Arjuna kills all the Maharathis (generals if you please) in the war --- Bhishma, Drona, Karna --- except the Kaurava brothers. The Kauravas --- all 100 of them, including Dussasana and the eldest Duryodhana --- are all killed single-handedly by - and this is where we come to the second greatest character - Bhima.
Bhima is known for his prowess with his favorite weapon the mace (gada, in Sanskrit), just as Arjun is known for his archery. Bhima is as much responsible and central to all the events of the great epic as is Krishna. He saves his four brothers and mother Kunti from certain death in Lakshagriha. He kills Hidimb Rakshasa, and Bakasura at Ekchakra. The advice that Krishna gives Arjuna in the form of Gita is given to all Pandavas much earlier by Bhima - albeit in a shorter form.
Indeed, there is a school of thought that Bhima was the real Mahanayak of the epic earlier --- this theory is expanded in much greater detail by Dr. P. V. Vartak in his Marathi book 'Swayabhu' ("The Self-made").
Anyway, I do not wish to discuss who is greater - Bhima or Arjuna. Both are superb characters - Bhima with his weakness for food, and Arjuna with his weakness for women (and worldly desires). Both are great warriors, and both are a great source of inspiration - and of course, rumination. To us, that is what matters.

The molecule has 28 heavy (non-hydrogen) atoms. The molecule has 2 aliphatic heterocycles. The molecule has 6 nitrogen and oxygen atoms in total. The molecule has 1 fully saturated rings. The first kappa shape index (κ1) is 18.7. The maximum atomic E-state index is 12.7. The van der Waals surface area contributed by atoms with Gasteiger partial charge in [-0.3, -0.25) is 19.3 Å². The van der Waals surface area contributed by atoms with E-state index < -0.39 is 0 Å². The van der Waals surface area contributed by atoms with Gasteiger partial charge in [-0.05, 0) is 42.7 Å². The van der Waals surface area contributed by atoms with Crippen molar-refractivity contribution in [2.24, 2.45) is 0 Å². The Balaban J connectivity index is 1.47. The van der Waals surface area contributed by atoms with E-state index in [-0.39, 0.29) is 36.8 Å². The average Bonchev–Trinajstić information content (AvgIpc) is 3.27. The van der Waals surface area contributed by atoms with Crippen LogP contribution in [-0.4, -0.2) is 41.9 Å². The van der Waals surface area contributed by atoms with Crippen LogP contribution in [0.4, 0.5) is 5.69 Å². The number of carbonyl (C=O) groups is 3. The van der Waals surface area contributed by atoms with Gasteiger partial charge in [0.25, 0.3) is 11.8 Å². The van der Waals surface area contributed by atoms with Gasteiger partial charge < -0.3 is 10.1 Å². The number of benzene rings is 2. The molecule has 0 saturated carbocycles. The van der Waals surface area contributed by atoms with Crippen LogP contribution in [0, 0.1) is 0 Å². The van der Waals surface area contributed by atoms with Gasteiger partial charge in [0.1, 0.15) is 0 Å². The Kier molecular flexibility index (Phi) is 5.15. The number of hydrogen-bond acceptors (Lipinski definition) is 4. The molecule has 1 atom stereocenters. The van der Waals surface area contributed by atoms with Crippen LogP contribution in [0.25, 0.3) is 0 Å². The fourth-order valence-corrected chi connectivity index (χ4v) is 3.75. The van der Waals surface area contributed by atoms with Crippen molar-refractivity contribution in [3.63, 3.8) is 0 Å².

What I wish to discuss, in fact, is their respective prodigal sons - Ghatotkach and Abhimanyu - and the great similarity they share in life as well as death.
I mean, look at the two. Both are born to great fathers - Ghatotkach to Bhima, son of Vayu, and Abhimanyu to Arjuna, son of Indra. With that lineage, both are grandsons of Adityas (i.e. sons of
Although, both are sons born to Pandavas - Bhima and Arjuna - they are from their wives other than Draupadi. Ghatotkacha is born to Hidimba, the princess of Hidimbavana, while Abhimanyu is born to Subhadra, sister of Krishna and therefore princess of Dwaraka. Ghatotkach is the only son of Hidimba, so is Abhimanyu of Subhadra.
Both are born when their fathers were in exile / hiding.
The marriage of their respective parents is preceeded by some unpleasant event - like killing of Hidimb Rakshasa in case of Ghatotkach and Subhadra-harana (abduction - carrying away if you please - of Subhadra by Arjuna from Dwaraka) in case of Abhimanyu. Both these events have a potential of turning really ugly for the Pandavas - like sister Hidimba could have got furious and killed all the brothers as a revenge, and the Yadavas could have waged a war against Pandavas at Indraprastha, where Arjuna took Subhadra. However, both the events turn out to be good for the Pandavas - and end up in matrimony.